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Raman Spectroscopy Tutorial
January 29, 2019 - January 30, 2019Free
Raman Spectroscopy has gained much attention in the past 25 years as a material analytics and diagnostics method, often used as a complement to diffraction or electron microscopy techniques. This interest is triggered by Raman being a (mostly) non-destructive measurement that can be obtained with easy-to-use, tabletop equipment. The Raman signal is a type of inelastic scattering from molecular or crystal vibrations, and as such it is a fingerprint of the state the solid assumes. Any changes in composition, phase, mechanical properties (among others) would in fact leave a trace in the Raman spectral signature. Despite its potential and versatility, however, the Raman technique is not as widespread as diffraction methods, mostly due to difficulties in data interpretation. This lecture uncovers most practical and critical aspects of Raman spectroscopy, and presents the ample possibilities offered by Raman for the most variate analyses in materials science. The aim of this lecture is to discuss the criticalities and to convey the advantages of Raman spectroscopy to a wider audience in materials science.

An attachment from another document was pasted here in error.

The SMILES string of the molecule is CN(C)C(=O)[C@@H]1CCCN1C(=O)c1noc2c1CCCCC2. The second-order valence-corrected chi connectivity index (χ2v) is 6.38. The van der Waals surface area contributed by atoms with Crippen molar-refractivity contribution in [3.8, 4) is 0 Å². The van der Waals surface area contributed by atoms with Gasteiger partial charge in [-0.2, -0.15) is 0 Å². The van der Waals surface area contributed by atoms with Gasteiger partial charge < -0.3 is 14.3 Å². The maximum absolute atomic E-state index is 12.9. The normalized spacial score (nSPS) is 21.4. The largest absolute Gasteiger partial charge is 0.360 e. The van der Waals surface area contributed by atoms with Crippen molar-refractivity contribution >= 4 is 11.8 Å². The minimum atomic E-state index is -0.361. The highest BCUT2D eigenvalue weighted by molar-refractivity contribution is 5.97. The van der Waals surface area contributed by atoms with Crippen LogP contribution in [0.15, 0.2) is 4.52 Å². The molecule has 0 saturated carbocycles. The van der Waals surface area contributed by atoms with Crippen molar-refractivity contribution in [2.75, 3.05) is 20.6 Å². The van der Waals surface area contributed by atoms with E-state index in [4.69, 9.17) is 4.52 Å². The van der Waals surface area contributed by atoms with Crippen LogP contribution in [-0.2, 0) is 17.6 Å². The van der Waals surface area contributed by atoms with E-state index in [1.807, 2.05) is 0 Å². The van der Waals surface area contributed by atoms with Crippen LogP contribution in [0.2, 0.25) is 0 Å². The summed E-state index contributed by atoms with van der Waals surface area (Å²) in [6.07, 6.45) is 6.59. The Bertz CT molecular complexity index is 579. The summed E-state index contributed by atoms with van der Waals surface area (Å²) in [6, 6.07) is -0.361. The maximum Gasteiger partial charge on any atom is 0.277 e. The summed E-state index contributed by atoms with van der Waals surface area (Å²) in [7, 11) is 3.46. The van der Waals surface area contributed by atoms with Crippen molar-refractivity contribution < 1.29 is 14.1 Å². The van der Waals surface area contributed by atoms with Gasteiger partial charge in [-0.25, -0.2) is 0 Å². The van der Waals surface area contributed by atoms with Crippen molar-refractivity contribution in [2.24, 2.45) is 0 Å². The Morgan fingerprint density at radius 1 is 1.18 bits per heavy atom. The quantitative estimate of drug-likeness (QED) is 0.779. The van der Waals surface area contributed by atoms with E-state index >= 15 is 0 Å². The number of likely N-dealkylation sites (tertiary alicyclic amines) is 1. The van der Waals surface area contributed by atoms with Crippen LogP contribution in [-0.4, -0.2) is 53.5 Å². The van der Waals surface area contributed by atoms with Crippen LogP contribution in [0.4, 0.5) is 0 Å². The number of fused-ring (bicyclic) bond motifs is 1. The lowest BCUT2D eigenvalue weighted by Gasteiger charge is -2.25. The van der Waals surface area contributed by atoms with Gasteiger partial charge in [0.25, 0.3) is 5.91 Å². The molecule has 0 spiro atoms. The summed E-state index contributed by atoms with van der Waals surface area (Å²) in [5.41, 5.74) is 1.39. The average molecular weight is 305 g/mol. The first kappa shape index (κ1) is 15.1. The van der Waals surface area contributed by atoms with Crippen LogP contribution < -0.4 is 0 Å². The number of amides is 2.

The course is organized as follows:
The theory of Raman spectroscopy is first detailed, focusing on the identification and assignment of Raman vibrations. Then, information on Raman spectroscopic equipment and their working principles is given, including details on spectral fitting procedures. Finally, the course is completed by several examples of application of Raman spectroscopy on ceramic, semiconductor and polymeric samples.
For the demonstration, Marco will do three measurements:
(i) detection of the ferroelectric-paraelectric transition in barium titanate, (ii) mapping of monoclinic content in zirconia, (iii) mapping of pharmaceutical tablets.
Users can bring their own samples- please let us know what type of sample(s) you will bring in the registration form.
January 29th – Lectures
January 30th – Hands-on activities
Marco Deluca received a Master in Chemical Engineering from the University of Trieste (Italy) and a Ph. D. in Materials Science from Kyoto Institute of Technology (Japan). He obtained in 2016 the Habilitation (venia docendi) in Materials Science from the Montanuniversität Leoben (Leoben, Austria). The main theme of his scientific career is the study of structure-property relationships in functional oxide materials including ceramics and semiconductors for sensors/actuators, energy harvesting/storage and gas sensing applications. He is a member of the IEEE, of the American Ceramic Society and member of the Board of Directors of the Austrian Ceramic Society. He authored/co-authored more than 60 refereed publications in journals and conferences and two book chapters, and gave more than 20 invited presentations to international conferences and workshops. Marco Deluca is also Lecturer in the Materials Science Department of the Montanuniversität Leoben (Leoben, Austria).